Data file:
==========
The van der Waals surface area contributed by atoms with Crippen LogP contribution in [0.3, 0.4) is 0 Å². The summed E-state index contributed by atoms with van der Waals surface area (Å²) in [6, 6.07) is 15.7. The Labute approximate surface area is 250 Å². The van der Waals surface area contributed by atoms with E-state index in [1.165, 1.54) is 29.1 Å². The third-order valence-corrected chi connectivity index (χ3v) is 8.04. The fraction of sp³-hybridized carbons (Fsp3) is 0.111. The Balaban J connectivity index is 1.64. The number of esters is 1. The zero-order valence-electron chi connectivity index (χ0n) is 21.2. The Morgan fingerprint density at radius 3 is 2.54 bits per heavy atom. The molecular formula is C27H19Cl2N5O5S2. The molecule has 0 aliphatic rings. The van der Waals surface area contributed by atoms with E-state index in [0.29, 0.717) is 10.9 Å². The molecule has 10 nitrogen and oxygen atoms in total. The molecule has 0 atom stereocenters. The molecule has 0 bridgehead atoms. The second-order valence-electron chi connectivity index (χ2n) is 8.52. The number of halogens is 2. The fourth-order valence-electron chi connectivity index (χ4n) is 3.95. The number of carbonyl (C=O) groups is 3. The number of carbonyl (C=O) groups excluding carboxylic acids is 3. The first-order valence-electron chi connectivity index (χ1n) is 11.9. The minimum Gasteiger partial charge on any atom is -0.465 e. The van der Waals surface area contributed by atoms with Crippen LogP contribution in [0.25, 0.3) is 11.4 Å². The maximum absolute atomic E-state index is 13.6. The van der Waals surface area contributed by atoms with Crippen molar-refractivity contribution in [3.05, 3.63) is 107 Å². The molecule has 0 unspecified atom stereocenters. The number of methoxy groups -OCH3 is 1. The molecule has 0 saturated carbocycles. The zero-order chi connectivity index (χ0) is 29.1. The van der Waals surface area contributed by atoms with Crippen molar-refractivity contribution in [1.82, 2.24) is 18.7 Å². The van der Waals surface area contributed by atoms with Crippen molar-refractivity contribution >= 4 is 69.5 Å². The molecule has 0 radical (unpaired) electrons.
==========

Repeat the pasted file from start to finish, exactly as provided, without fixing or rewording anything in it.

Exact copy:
The van der Waals surface area contributed by atoms with Crippen LogP contribution in [0.3, 0.4) is 0 Å². The summed E-state index contributed by atoms with van der Waals surface area (Å²) in [6, 6.07) is 15.7. The Labute approximate surface area is 250 Å². The van der Waals surface area contributed by atoms with E-state index in [1.165, 1.54) is 29.1 Å². The third-order valence-corrected chi connectivity index (χ3v) is 8.04. The fraction of sp³-hybridized carbons (Fsp3) is 0.111. The Balaban J connectivity index is 1.64. The number of esters is 1. The zero-order valence-electron chi connectivity index (χ0n) is 21.2. The Morgan fingerprint density at radius 3 is 2.54 bits per heavy atom. The molecular formula is C27H19Cl2N5O5S2. The molecule has 0 aliphatic rings. The van der Waals surface area contributed by atoms with E-state index in [0.29, 0.717) is 10.9 Å². The molecule has 10 nitrogen and oxygen atoms in total. The molecule has 0 atom stereocenters. The molecule has 0 bridgehead atoms. The second-order valence-electron chi connectivity index (χ2n) is 8.52. The number of halogens is 2. The fourth-order valence-electron chi connectivity index (χ4n) is 3.95. The number of carbonyl (C=O) groups is 3. The number of carbonyl (C=O) groups excluding carboxylic acids is 3. The first-order valence-electron chi connectivity index (χ1n) is 11.9. The minimum Gasteiger partial charge on any atom is -0.465 e. The van der Waals surface area contributed by atoms with Crippen LogP contribution in [0.25, 0.3) is 11.4 Å². The maximum absolute atomic E-state index is 13.6. The van der Waals surface area contributed by atoms with Crippen molar-refractivity contribution in [3.05, 3.63) is 107 Å². The molecule has 0 unspecified atom stereocenters. The number of methoxy groups -OCH3 is 1. The molecule has 0 saturated carbocycles. The zero-order chi connectivity index (χ0) is 29.1. The van der Waals surface area contributed by atoms with Crippen molar-refractivity contribution in [1.82, 2.24) is 18.7 Å². The van der Waals surface area contributed by atoms with Crippen molar-refractivity contribution >= 4 is 69.5 Å². The molecule has 0 radical (unpaired) electrons.